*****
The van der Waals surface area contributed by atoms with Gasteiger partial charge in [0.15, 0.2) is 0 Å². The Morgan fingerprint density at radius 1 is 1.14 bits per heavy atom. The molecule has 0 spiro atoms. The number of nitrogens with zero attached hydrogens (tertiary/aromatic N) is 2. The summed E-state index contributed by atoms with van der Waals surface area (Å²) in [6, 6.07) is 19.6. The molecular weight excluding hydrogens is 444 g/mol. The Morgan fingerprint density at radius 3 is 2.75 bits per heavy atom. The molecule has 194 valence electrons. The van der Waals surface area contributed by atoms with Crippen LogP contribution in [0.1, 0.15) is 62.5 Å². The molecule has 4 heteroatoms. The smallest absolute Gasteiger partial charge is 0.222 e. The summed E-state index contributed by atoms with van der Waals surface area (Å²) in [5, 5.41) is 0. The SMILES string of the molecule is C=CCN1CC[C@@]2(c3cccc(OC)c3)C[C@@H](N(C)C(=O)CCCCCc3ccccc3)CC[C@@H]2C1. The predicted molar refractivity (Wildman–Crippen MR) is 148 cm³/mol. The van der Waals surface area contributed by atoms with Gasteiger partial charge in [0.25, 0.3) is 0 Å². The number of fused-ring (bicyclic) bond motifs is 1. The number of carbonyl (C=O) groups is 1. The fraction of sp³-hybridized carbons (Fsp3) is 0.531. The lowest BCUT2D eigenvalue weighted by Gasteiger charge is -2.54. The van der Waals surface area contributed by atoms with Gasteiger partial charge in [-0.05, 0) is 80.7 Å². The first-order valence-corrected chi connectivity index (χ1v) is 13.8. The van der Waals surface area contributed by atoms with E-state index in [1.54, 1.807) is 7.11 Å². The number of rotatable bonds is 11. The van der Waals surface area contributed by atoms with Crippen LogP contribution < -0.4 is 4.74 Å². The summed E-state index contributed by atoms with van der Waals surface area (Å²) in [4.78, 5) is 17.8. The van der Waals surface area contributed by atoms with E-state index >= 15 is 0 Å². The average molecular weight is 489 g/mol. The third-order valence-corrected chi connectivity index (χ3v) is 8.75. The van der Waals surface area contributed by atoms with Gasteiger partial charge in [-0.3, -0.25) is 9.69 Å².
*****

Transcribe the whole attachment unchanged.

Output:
The van der Waals surface area contributed by atoms with Gasteiger partial charge in [0.15, 0.2) is 0 Å². The Morgan fingerprint density at radius 1 is 1.14 bits per heavy atom. The molecule has 0 spiro atoms. The number of nitrogens with zero attached hydrogens (tertiary/aromatic N) is 2. The summed E-state index contributed by atoms with van der Waals surface area (Å²) in [6, 6.07) is 19.6. The molecular weight excluding hydrogens is 444 g/mol. The Morgan fingerprint density at radius 3 is 2.75 bits per heavy atom. The molecule has 194 valence electrons. The van der Waals surface area contributed by atoms with Crippen LogP contribution in [0.1, 0.15) is 62.5 Å². The molecule has 4 heteroatoms. The smallest absolute Gasteiger partial charge is 0.222 e. The summed E-state index contributed by atoms with van der Waals surface area (Å²) in [5, 5.41) is 0. The SMILES string of the molecule is C=CCN1CC[C@@]2(c3cccc(OC)c3)C[C@@H](N(C)C(=O)CCCCCc3ccccc3)CC[C@@H]2C1. The predicted molar refractivity (Wildman–Crippen MR) is 148 cm³/mol. The van der Waals surface area contributed by atoms with Gasteiger partial charge in [0.25, 0.3) is 0 Å². The number of fused-ring (bicyclic) bond motifs is 1. The number of carbonyl (C=O) groups is 1. The fraction of sp³-hybridized carbons (Fsp3) is 0.531. The lowest BCUT2D eigenvalue weighted by Gasteiger charge is -2.54. The van der Waals surface area contributed by atoms with Gasteiger partial charge in [-0.05, 0) is 80.7 Å². The first-order valence-corrected chi connectivity index (χ1v) is 13.8. The van der Waals surface area contributed by atoms with E-state index in [1.54, 1.807) is 7.11 Å². The number of rotatable bonds is 11. The van der Waals surface area contributed by atoms with Crippen LogP contribution < -0.4 is 4.74 Å². The summed E-state index contributed by atoms with van der Waals surface area (Å²) in [4.78, 5) is 17.8. The van der Waals surface area contributed by atoms with E-state index >= 15 is 0 Å². The average molecular weight is 489 g/mol. The third-order valence-corrected chi connectivity index (χ3v) is 8.75. The van der Waals surface area contributed by atoms with Gasteiger partial charge in [-0.3, -0.25) is 9.69 Å².